Florida leads the nation in charging juveniles as adults -- a result of the state's controversial Direct File law, which gives prosecutors the power to charge juveniles as adults whenever they choose. Experts say this unchecked power causes myriad problems, ranging from extreme sentences to forced pleas -- and Rep. Katie Edwards, a Plantation Democrat, wants to change that.
"The only ones that are hesitant to join in this reform effort are the prosecutors because, quite frankly, they're the ones who hold all the cards and don't want to give up that power," Edwards tells New Times.
The Sunshine State has long been criticized for having an archaic system when it comes to dealing with juvenile offenders. Several organizations, including Human Rights Watch, which issued a 110-page report on Florida's Direct File practice, have singled out Florida for treating kids in the criminal justice system as adults. In fact, the HRW report is what inspired Edwards to file HB 783.
"After I read that report, I began talking with public defenders and other interest groups and found there was a great deal of interest in changing the law," Edwards says.
"The mantra of the older, hardened attorney is to punish, punish, punish," Edwards says. "They're not used to thinking outside the box and look for ways to rehabilitate a first-time offender and break the cycle of lawlessness, poverty, lack of education, whatever it may be that led that individual to have that brush with law enforcement."
The Human Rights Watch report, titled "Branded for Life," explained how children around the state were prosecuted as adults through the Direct File system for crimes ranging from stealing items from school to more serious crimes like assault.
The way Direct File works is simple: Prosecutors can charge kids as adults whenever they want. And when they do so, they are able to hide all evidence against a child suspect until he or she agrees to be charged as an adult or pleads guilty. According to a Miami-Dade public defender who spoke to New Times, this often results in a forced plea from kids who want to avoid having to spend time in adult prison. But those kids who still want to exercise their right to plead not guilty must subject themselves to the adult criminal justice system, which could result in prison time as well as a criminal record.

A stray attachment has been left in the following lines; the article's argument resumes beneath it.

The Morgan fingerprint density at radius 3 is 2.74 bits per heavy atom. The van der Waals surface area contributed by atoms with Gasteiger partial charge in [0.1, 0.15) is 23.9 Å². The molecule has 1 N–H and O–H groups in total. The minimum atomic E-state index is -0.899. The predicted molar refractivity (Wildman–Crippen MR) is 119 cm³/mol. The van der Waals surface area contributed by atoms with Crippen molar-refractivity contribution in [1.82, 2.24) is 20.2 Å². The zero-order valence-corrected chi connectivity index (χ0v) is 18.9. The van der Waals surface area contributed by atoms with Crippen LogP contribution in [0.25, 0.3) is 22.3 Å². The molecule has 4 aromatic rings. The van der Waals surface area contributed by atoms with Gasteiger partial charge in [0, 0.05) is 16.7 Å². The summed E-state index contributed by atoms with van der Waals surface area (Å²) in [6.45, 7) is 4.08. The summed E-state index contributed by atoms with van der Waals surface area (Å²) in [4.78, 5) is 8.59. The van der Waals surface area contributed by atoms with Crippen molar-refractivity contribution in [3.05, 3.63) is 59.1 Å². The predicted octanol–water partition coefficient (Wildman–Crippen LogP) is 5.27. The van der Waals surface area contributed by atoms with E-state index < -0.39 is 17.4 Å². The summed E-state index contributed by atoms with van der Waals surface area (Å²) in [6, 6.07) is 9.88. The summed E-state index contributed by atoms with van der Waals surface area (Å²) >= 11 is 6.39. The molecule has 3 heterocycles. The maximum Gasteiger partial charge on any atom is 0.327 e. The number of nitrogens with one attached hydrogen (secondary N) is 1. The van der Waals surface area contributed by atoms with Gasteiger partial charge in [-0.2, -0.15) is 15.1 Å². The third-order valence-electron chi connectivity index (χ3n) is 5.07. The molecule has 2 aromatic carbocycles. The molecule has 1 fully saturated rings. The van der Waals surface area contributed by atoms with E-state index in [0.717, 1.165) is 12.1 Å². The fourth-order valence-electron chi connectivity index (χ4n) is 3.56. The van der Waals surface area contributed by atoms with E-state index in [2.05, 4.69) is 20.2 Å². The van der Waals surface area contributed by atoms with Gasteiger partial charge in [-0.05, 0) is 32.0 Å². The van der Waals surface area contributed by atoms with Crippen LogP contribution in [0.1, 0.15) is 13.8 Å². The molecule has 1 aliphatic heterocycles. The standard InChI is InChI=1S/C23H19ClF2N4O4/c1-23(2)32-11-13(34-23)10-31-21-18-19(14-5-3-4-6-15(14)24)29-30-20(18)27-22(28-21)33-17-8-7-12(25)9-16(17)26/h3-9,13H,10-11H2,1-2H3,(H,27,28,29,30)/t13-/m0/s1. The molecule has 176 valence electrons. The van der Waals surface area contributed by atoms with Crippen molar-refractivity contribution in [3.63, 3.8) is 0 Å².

While Edwards is blunt about reforming the system in a way that would enforce a more thoughtful approach to charging juveniles as kids, she's not completely against charging kids as adults. In some cases, like violent crimes, she says it might be necessary -- and her bill proposal cites only "certain conditions."
Here's Edwards' bill:
HB 783: Charging Youths as Adults in Criminal Proceedings
Charging Youths as Adults in Criminal Proceedings; Specifies offenses that allow state attorney to file information for specified juvenile offenders; prohibits filing informations for juveniles with certain conditions; specifies effects of direct file; prohibits certain juvenile offenders from being transferred to adult court; requires DJJ to collect specified data & make report; specifies minimum age for indictment of juvenile for certain offenses; prohibits certain juvenile offenders from being transferred to adult court; deletes provisions relating to sentencing of juveniles as adults for certain offenses; revises provisions relating to transfer of other pending felony charges when child has been indicted; revises factors to be considered in determining whether to impose juvenile or adult sanctions for violations of law by juvenile; requires court to consider specified reports in hearing on such sentencing; revises provisions relating to sentencing alternatives.
Edwards says she doesn't expect a lot of pushback from politicians who ride the "tough on crime" wave that has been in style since the early '90s, when charging juveniles as adults became fashionable.
"A lot of folks have interest in this and recognize that we need to make reform to the Direct File system," Edwards says, adding that several organizations, including the Catholic Congress, are for reform.
Florida, which has no minimum age for the practice, has officially prosecuted juveniles as adults 14,000 times since 2009, according to Department of Juvenile Justice statistics. However, the number of children charged as adults has dropped significantly since 2009 -- at a rate of about 51 percent.
A large percentage of these charges are burglary -- with 544 juveniles charged as adults for this crime in 2013-14.
Edwards says alternative programs should be used in more counties across the state, and her bill would force prosecutors to look for such methods.